Suspended! Nestlé Reprimanded by Sustainable Palm Oil Group, Can No Longer Include Claim on Its Products




The Nestlé company has a long and hard-earned reputation as a favorite food company of millions of people across the globe, but its shiny veneer has shown signs of cracking in recent years, as more people have become aware of its long, sordid history of scandals.

But recently, the company’s plans took a major hit, as it was announced that one of their biggest programs for preserving a “sustainable” image can no longer be claimed.



Sustainable Palm Oil Certification to Be Removed From Nestlé Packages

According to a new report from the Minneapolis Star-Tribune, the Nestlé company has had its sustainable palm oil membership suspended after it failed to submit a report on how it would ensure that the palm oil used in its many products would be certified sustainable.

The Roundtable on Sustainable Palm Oil announced the news on behalf of its members, which include palm producers, consumer companies, and activist groups.

The suspension could be a huge blow to Nestlé, which is the largest seller of packaged foods in the world and uses the oil in many of its products.

Activists have been sounding the alarm over the hazards of consuming palm oil to orangutan populations in recent years, which has caused a mad dash for packaged food companies like Nestlé to become “certified sustainable” in any way, shape or form, or else risking lose tons of business from conscious consumers.

In this case, Nestlé appears to be way behind on fulfilling its commitments, as it was announced that they still have not submitted their report for 2016, and in 2017 submitted the report without a time-bound plan.

The suspension extends to all subsidiaries of the company, it was announced.

Many Nestlé products, including their popular Kit-Kat candy bars, contain palm oil.

Nestlé has said that it produces its products with ingredients sourced from a “segregated, certified-sustainable palm oil in its Australian chocolate factory.”

But they were also accused by the Rainforest Action Network along with a host of other companies (including Mars and Hershey) of “deceiving” their customers on sustainable palm oil.

“Nestle, Mars and Hershey have cherry-picked their [palm oil] targets and then moved the goalposts when they don’t achieve them,” RAN’s Laurel Sutherlin told The Guardian according to ABC Australia.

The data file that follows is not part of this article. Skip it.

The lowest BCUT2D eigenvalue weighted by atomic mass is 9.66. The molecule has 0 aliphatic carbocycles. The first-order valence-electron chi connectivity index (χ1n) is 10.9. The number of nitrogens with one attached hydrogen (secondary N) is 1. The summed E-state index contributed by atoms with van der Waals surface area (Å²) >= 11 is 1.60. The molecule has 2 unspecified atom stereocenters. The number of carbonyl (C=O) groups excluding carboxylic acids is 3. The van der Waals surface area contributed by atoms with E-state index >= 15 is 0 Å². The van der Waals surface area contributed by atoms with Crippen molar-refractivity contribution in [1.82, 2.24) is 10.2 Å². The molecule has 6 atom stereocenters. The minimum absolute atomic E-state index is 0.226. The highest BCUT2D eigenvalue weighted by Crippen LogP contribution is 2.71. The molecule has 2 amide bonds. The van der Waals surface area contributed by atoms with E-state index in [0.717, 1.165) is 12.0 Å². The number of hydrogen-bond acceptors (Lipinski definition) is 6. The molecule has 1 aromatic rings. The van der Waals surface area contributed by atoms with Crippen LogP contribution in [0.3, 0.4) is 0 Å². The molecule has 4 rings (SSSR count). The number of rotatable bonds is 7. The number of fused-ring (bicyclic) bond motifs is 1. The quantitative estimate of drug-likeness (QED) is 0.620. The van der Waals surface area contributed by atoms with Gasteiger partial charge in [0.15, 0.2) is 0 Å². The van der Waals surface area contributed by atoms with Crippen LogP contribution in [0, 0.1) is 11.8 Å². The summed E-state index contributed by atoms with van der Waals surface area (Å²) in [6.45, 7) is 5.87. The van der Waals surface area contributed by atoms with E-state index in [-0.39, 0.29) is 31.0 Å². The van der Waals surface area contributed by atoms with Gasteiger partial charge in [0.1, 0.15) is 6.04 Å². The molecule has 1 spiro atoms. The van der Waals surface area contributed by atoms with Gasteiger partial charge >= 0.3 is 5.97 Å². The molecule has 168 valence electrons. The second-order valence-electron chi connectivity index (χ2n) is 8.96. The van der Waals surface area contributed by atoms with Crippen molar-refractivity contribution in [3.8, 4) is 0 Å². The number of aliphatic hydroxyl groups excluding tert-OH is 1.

The company had the follow to say according to ABC: 

“Nestlé is committed to achieving traceability to plantations and to improving supply chain practices through intervention on the ground, rather than relying on audits or certificates,” said spokesperson Margaret Stuart via email.

“The suspension does not affect the sustainable sourcing of any of our ingredients containing palm oil: we are still buying the same ingredients from the same suppliers.”


Why You Should Boycott Nestlé Whenever Possible

While Nestlé does provide some healthy products and even recently bought one of the biggest organic supplement companies in the world, Garden of Life, consumers should still proceed with caution if not outright boycott the company.

Simply put, it’s hard to ensure the purity and ethical nature of a food supply when you’ve extended yourself so far in so many directions as Nestle has over the years.

Buying from companies like Nestlé is the antithesis of the local food movement, and it may come at a dire cost for both health and environment down the line.

And of course the biggest controversy is Nestlé’s ongoing water scandals, which gained nationwide attention after statements from former CEO Peter Brabek that he believes the vast majority of all water on Earth should not be a public right.

Considering that Nestle is now being allowed to mine public water supplies in Michigan essentially for free due to $13 million tax breaks (and potentially because of cozy relationships within the state’s government) only to turn around and sell it right back to the general populace, it’s clear that we are dealing with a company that has little regard for the will of the people, let alone defenseless animals in this case.

For more information on the sordid history of Nestlé, you can check out this article, and please let us know whether you still plan to buy their products or not in the comments section below.

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Categories: Nestle.
About Nick Meyer

Nick Meyer is a longtime journalist who's been published in the Detroit Free Press, Dallas Morning News and several other outlets. He founded AltHealthWORKS in 2012 to showcase extraordinary stories of healing and the power of organic living, stories the mainstream media always seemed to miss. You can sign up for updates (and receive his free 'Healing Secrets of the Amazon' eBook) by clicking here. You can also check out Nick's Amazon best-seller 'Dirt Cheap Organic' by clicking here, as well as its sequel Dirt Cheap Weight Loss